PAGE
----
By Mike Greenberg
Special to Page 2

Greetings from paradise.

I am writing this week from Aspen, Colo., which -- if you've never been here -- is just like heaven, only more expensive. It is my favorite place on earth, mostly because everything is different here. It must be the altitude. I suggest that because they blame everything on the altitude in Aspen. If you get a headache, a toothache, a sore throat, someone will invariably tell you it must be the altitude. My 3-year-old hasn't been sleeping well; must be the altitude.

I saw a car cut off another on the road that leads out to Snowmass, and the guy in the back couldn't stop in time, so he swerved off the road right into a snow bank, where the wheels on his truck grinded and spun angrily, but ultimately got him nowhere. A guy in a blue cap wandered by and took it in for a moment, then turned to me and said, "Must have been the altitude."

WHY MY WIFE THINKS I'M AN IDIOT
Mike Greenberg's new book, "Why My Wife Thinks I'm An Idiot: The Life and Times of a Sportscaster Dad" (Villard Books) is available March 7. The book is a wry and revealing look at one man's good-hearted but mistake-prone attempt to grow up before his children do. Marriage, fatherhood, manhood, fame, athletes, crazed aunts with gambling problems, the true significance of sports, the worst possible thing to say in a room full of pregnant women -- no topic is out of reach.

So the altitude gets blamed for everything around here. But I'll tell you what else the altitude does that's more significant than drying out your sinuses: It changes your perspective. That's right; everything seems different when you view it from up here. It's as though the snow that falls softly every morning and harder every night covers the whole world in a blanket of white. Nothing seems so bad, or so important, when that snow is falling. Nothing seems so big when you look down upon it from a chair lift 11,000 feet above sea level.

Take, for example, this whole rigmarole with Shani Davis and Chad Hedrick, who proved to be the least compatible Olympic teammates this country has produced since Tonya and Nancy. The sense I get is all of you down there thought this was a pretty big deal. Bob Costas certainly seemed to think so; I thought he was going to fall out of his chair when he tossed to the race in which the two went head-to-head.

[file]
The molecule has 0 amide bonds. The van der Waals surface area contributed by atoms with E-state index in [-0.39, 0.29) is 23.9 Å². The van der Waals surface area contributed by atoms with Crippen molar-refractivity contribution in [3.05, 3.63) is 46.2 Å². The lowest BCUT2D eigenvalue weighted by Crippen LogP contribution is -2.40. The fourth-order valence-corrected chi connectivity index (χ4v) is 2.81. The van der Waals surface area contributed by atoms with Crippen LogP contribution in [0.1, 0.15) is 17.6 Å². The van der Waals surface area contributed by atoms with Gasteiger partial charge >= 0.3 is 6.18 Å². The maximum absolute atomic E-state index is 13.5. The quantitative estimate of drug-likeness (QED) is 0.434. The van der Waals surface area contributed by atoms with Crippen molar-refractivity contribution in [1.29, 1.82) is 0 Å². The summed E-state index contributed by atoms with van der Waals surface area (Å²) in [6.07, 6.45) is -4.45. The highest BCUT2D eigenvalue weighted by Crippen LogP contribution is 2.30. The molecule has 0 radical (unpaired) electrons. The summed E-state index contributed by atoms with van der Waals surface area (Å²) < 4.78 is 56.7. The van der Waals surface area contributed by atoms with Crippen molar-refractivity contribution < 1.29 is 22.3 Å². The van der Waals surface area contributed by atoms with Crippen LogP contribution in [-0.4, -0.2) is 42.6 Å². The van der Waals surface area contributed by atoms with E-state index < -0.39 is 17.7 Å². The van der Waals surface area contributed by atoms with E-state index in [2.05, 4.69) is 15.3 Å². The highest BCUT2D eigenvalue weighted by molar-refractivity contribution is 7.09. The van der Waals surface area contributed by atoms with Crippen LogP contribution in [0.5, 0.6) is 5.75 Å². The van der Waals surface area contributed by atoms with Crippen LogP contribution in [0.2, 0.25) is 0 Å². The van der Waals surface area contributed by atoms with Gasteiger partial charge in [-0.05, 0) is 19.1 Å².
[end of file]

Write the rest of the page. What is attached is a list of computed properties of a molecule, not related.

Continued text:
Well, I'll tell you this: Up here, folks didn't seem too concerned about those guys. In fact, one lady who recognized me in a supermarket first asked my opinion of them and then offered her own.

"A week ago, I didn't know who either of those guys was. And I have a feeling a week from now, I'm not going to be able to remember either of their names. So I'm just not going to worry about it too much."

"Well," I asked, "don't you think it sends a bad message to America's youth about teamwork?"

"They aren't teammates," the lady said. "They're countrymen."

"Well," I tried again, "what are you going to tell your kids about it?"

"My kids couldn't care less," she said. "They were watching 'American Idol' last night."

Pretty hard to argue. And frankly, I was in no mood to argue with her; when I asked where I might find the Gatorade, she actually walked me to the proper aisle. They don't provide that service in supermarkets where I come from.

Must be the altitude.

Maybe if I was thousands of feet down with the rest of you, I would have gotten all worked up over what Bryant Gumbel said about the Olympics. But up here, my attitude is different. Yes, I think it was among the five silliest things I have ever heard a smart man say. But, so what? The guy's got a right to his opinion, no matter how silly I may think it is.

(I would also say that there is inarguably a paucity of African-Americans here in this haven of winter sports, but that doesn't mean it looks like a Republican convention. In fact, I don't think they allow Republicans into this town. If they do, they probably have to use separate chair lifts.)

It has been a refreshing change not to be worked up over every little thing this week. But here's the bad news: I'm coming back. All good things come to an end, and my ski vacation is one of them. And I'm sure once I'm back at sea level, this idyllic mind-set will fade away with the smell of the fresh, clean air in my lungs, and I'll be left with only occasional recollections of what it is like to feel this way. Like the snapshots of my kids making goofy faces in their snowsuits, my live-and-let-live mentality will be just another memory of a wonderful week above the clouds. I'm sure pretty soon I'll be back on the radio, ranting and raving about something that doesn't really matter.

I can't help but wonder why I do that, sometimes.

It must be the altitude.

Mike Greenberg is the co-host of "Mike & Mike in the Morning" on ESPN Radio.




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MUST BE THE ALTITUDE